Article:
Today we are so thrilled to celebrate the release of Boys of the Beast by New Visions award-winning author Monica Zepeda! Quick-witted, heartfelt, and powerful in its messages of grief, acceptance, and differences, Boys of the Beast is perfect for fans of David Levithan, Benjamin Alire Sáenz, or Meg Medina. This story is a road trip that you won’t want to miss.Continue reading
We are absolutely thrilled to reveal the cover for our upcoming young adult novel, Echoes of Grace, by bestselling and Pura Belpré Award-winning author Guadalupe García McCall, coming May 2022!
Next month is the release of Black Was the Ink by New Visions Award winner Michelle Coles and illustrated by Justin Johnson. Motivated by Coles’ frustration with the pace of racial progress in America, she wrote this book for readers to discover the critical work of Black congressmen during Reconstruction, an often overlooked time period, and make critical connections to present day.
Black Was the Ink, an extraordinary work fueled by rigorous research and impactful history, is a critical text for high school students and educators looking for authentic, honest history about the United States.
Today is the release day for Boy, Everywhere by debut author A. M. Dassu! In this powerful middle-grade debut, Sami and his family embark on a harrowing journey to save themselves from the Syrian civil war.
Watch author A. M. Dassu talk about why she wrote Boy, Everywhere. And read on to learn more about what moved Dassu to write this story, her experience and work with refugees, and the feedback she’s received from Syrian readers.
Today we’re so excited to reveal the cover for our upcoming young adult novel, Black Was the Ink by Michelle Coles with illustrations by Justin Johnson, coming September 2021!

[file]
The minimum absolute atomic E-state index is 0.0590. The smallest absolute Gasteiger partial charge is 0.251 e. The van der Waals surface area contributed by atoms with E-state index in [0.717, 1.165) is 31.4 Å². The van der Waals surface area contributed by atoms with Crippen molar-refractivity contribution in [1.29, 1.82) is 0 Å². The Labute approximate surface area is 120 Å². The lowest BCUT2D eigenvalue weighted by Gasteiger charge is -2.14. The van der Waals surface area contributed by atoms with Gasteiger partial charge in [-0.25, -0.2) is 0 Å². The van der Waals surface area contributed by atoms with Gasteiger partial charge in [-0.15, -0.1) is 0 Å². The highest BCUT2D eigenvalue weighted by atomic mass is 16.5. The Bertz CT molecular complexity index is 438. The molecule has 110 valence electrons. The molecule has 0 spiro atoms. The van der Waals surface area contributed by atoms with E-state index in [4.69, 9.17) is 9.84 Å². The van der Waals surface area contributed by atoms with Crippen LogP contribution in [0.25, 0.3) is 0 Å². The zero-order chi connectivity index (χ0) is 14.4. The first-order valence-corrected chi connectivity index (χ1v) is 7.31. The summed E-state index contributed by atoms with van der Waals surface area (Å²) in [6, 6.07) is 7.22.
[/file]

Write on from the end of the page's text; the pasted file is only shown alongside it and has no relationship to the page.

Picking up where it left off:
In Black Was the Ink, sixteen-year-old Malcolm is sent on a journey through Reconstruction-era America with the help of a ghostly ancestor. At the same time, he must work to save his family’s farm in present-day Mississippi from being claimed by the State.
In this guest blog post, author Supriya Kelkar writes about the story behind her latest middle grade novel Strong as Fire, Fierce as Flame as well as the need to have conversations surrounding the atrocities committed in the name of colonialism and whose story is routinely told and whose story is left out.
When I was growing up, I never got to see myself in a book. Although I’m sure books with South Asian American characters, written by South Asian Americans, were being written, they weren’t being published. Because of this erasure, I never thought my story mattered.
This moving and meticulously researched middle grade historical fiction novel takes a deep look at the impact of colonialism in India. When a rebellion against British colonizers spreads in 1857 India, 12-year-old Meera must choose between relative safety in a British household or standing up for herself and her people.